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Zeroing In On A Healthcare Career

  • Article by: Nancy Crotti
  • Star Tribune Sales and Marketing
  • November 18, 2009 - 12:28 PM

Which branch of healthcare do you want to go into? How about becoming a histotechnologist, a polysomnographic technologist or an electroneurodiagnostic technologist?

These are just three of the myriad choices available to would-be healthcare workers in the Twin Cities, and they won't have to travel far for college, according to educators at two area community colleges.

Histotechnology, offered at North Hennepin Community College (www.nhcc.edu) in Brooklyn Park, is the science of treating laboratory specimens with chemicals and dyes to reveal tissue structure. In polysomnography, offered at Minneapolis Community & Technical College (www.minneapolis.edu), students learn to conduct sleep studies. MCTC also offers electroneurodiagnostic technology, in which students learn to perform diagnostic neurological studies and tests.

Career Websites Can Help

(www.mnscu.edu).

"So many are computer-savvy that directing them to a reputable online site as an initial response is very helpful," says Krasowski, dean of Health and Service Programs. "I think it may help them to think of careers they didn't know existed."

Krasowski also recommends that students spend time discerning whether they want to be involved in direct patient care. "People really do have to think carefully about what they feel comfortable with or uncomfortable with, and either pursue that or avoid it," she says.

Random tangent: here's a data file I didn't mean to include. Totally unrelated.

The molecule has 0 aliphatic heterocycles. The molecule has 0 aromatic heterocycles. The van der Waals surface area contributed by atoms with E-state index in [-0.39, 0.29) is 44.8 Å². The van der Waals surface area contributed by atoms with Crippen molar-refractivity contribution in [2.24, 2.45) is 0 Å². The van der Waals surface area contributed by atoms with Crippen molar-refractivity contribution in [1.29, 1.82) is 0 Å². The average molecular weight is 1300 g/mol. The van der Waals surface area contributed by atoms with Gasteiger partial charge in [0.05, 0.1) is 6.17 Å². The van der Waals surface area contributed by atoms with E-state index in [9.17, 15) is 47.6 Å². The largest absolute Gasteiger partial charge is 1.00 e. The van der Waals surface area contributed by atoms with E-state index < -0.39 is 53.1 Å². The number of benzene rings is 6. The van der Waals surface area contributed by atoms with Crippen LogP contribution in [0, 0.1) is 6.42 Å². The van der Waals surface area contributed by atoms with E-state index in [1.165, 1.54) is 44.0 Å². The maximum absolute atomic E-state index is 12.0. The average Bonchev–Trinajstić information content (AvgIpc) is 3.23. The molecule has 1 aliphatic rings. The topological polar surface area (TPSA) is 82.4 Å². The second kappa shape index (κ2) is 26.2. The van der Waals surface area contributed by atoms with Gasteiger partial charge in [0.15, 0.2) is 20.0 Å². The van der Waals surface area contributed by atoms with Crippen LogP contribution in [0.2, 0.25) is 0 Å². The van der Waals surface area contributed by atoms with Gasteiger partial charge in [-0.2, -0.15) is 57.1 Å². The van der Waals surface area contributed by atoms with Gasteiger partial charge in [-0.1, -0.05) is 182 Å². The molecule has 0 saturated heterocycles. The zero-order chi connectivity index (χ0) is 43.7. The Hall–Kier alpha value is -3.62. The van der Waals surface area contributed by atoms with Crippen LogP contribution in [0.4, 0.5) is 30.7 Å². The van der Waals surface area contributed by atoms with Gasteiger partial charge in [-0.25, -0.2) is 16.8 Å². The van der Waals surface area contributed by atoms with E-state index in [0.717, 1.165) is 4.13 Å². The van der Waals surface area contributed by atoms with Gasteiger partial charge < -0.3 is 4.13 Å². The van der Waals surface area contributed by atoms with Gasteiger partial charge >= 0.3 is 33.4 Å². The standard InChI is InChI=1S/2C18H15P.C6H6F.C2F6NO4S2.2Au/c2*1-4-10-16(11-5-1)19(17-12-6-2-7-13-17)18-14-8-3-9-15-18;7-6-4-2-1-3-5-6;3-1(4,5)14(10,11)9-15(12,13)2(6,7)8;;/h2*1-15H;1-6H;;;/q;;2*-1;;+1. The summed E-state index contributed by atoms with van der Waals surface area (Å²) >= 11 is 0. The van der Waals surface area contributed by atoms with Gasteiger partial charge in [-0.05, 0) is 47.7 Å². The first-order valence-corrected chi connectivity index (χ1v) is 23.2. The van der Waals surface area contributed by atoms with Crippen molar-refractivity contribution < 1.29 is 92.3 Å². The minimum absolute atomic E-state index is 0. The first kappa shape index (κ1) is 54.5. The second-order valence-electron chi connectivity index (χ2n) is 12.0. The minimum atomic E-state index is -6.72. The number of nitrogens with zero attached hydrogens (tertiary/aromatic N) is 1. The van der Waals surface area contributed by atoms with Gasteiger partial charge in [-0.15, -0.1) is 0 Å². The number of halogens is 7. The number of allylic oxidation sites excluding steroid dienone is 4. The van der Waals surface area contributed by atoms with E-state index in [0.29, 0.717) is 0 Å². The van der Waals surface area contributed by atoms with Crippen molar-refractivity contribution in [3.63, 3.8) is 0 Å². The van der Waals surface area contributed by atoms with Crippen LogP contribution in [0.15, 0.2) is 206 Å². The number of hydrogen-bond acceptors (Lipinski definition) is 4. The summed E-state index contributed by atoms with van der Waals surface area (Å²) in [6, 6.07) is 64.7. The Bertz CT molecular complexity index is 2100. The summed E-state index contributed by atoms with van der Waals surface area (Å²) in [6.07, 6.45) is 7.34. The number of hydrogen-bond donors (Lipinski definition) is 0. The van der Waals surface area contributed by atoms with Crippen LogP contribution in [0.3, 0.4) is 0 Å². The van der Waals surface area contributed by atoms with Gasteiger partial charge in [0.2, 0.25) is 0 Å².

College career services offices also offer career and personality assessments that are designed to help students figure out which educational path to follow, she adds.

Check Out A Book

For a hands-on guide, Janis Hollenbeck of MCTC recommends students request a copy of the MnSCU guidebook "Go Places," which plots each school's courses of study on a grid according to field of interest.

Hollenbeck suggests asking the colleges for information on the curriculum, what's involved in the profession or vocation, where graduates work, salary ranges and whether they can recommend someone in the field to shadow.

"Talking to such a person gives you a good idea of the lifestyle," says Hollenbeck, interim dean of MCTC's Nursing and Allied Health Programs. In addition, "some professions, you could rotate shifts or be on-call on the weekends."

Healthcare has more to offer than many students imagine, according to Krasowski. "It isn't only the nurses and the doctors who do all the care," she says. "There are many things behind the scenes that people ought to explore."

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